In the last session of its 49-member unicameral legislature, Nebraska considered a trigger law which would make abortion illegal in the state if Roe v. Wade was overturned – which the U.S. Supreme Court did in June. But the Nebraska vote was two short of the total needed to overcome a filibuster.
Sandy Danek, president of Nebraska Right to Life, explains last week's election is not over – so neither are hopes for the trigger law.
"We still have two races that are not decided. They're so close that, like in many of the states across the nation, there's an uncertainty because the votes are not completely counted," says Danek. "So, we currently look as though we have 33 votes; that would be filibuster-proof."
But the question is whether all those 33 would support a complete ban on abortion in the Cornhusker State.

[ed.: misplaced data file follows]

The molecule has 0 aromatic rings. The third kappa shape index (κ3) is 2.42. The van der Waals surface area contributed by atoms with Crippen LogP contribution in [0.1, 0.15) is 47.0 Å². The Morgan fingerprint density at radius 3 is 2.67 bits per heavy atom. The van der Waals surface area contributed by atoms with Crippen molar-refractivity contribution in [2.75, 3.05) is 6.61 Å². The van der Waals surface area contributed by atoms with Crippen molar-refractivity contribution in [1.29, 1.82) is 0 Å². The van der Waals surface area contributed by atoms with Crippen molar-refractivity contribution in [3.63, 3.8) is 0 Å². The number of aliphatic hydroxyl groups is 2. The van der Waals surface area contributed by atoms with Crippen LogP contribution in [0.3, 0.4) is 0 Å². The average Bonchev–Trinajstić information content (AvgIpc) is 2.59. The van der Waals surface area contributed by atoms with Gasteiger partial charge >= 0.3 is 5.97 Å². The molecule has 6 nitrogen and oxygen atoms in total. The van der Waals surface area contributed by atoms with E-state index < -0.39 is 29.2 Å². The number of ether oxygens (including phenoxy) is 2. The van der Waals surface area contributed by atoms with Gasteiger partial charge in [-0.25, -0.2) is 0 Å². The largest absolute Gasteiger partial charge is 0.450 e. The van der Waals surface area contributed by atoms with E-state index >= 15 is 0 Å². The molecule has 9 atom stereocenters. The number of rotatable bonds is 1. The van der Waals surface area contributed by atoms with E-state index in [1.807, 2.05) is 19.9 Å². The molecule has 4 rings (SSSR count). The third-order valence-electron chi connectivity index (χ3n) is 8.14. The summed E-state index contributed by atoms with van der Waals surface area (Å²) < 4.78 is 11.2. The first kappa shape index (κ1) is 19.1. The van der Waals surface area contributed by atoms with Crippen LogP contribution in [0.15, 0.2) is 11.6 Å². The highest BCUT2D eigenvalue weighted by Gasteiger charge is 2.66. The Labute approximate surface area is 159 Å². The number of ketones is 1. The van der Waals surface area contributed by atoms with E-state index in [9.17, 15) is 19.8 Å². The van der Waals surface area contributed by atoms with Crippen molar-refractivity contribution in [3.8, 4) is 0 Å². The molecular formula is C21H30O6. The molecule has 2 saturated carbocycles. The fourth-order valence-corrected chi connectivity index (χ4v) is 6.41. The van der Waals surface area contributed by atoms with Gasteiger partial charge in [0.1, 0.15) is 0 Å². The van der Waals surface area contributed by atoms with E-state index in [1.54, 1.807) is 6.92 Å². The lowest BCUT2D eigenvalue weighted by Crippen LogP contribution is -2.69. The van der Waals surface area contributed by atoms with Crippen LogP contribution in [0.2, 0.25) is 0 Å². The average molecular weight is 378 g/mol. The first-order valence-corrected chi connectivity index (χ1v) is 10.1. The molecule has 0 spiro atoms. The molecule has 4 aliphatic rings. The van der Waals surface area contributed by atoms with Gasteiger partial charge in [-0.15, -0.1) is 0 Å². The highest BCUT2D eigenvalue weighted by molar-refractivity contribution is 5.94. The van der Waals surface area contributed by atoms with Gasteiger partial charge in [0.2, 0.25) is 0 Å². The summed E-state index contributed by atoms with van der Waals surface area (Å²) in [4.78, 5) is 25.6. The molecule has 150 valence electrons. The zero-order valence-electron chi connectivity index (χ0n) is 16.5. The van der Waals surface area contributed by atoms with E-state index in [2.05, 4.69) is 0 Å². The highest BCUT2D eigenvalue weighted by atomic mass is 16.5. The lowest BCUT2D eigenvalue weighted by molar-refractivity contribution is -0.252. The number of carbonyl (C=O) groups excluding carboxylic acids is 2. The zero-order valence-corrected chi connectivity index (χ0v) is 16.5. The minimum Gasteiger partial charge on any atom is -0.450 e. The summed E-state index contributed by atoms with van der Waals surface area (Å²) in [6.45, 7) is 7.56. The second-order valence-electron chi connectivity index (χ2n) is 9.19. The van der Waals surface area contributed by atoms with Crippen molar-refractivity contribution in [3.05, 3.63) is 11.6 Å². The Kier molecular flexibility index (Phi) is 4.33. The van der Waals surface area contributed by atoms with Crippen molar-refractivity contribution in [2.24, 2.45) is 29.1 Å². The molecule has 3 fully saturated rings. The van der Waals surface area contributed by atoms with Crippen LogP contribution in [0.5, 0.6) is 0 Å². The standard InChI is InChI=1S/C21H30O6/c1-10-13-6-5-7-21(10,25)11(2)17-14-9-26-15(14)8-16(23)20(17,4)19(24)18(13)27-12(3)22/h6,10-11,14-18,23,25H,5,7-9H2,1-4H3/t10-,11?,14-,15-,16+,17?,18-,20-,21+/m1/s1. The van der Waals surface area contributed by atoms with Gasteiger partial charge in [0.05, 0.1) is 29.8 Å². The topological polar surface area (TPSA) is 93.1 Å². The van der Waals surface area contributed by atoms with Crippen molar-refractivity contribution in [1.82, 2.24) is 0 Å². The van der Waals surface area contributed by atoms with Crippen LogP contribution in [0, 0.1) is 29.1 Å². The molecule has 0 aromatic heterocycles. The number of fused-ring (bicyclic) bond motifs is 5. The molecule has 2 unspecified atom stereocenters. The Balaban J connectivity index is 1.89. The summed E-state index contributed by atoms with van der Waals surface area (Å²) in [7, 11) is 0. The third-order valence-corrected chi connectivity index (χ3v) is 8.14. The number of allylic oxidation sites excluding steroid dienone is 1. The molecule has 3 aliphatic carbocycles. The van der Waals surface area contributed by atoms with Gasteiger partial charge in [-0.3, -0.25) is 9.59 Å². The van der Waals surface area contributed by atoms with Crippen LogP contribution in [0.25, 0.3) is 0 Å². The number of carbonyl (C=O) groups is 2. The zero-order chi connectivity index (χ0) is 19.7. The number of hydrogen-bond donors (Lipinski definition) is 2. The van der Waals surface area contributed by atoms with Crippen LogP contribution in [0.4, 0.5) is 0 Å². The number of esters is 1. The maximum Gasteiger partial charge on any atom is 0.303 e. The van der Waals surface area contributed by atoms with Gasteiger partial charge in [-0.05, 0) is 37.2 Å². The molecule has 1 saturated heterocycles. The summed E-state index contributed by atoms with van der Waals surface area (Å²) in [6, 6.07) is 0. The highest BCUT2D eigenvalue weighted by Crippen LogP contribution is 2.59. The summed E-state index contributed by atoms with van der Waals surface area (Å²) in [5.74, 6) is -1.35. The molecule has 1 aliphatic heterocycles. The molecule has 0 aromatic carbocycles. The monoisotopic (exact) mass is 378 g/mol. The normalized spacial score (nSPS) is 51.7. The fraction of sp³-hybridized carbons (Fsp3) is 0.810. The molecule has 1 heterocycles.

"The support would be maybe [for] a heartbeat bill … or it could be that we have to consider exceptions, which is never an area we wish to agree because all life is precious regardless of the circumstances of their conception," says the pro-life spokeswoman. "But all of these things need to be considered based on what these senators will support."
The new governor, Jim Pillen – who walloped his Democratic opponent by more than 20 points on Election Day – has described the need to protect preborn babies as a moral and economic imperative for the state.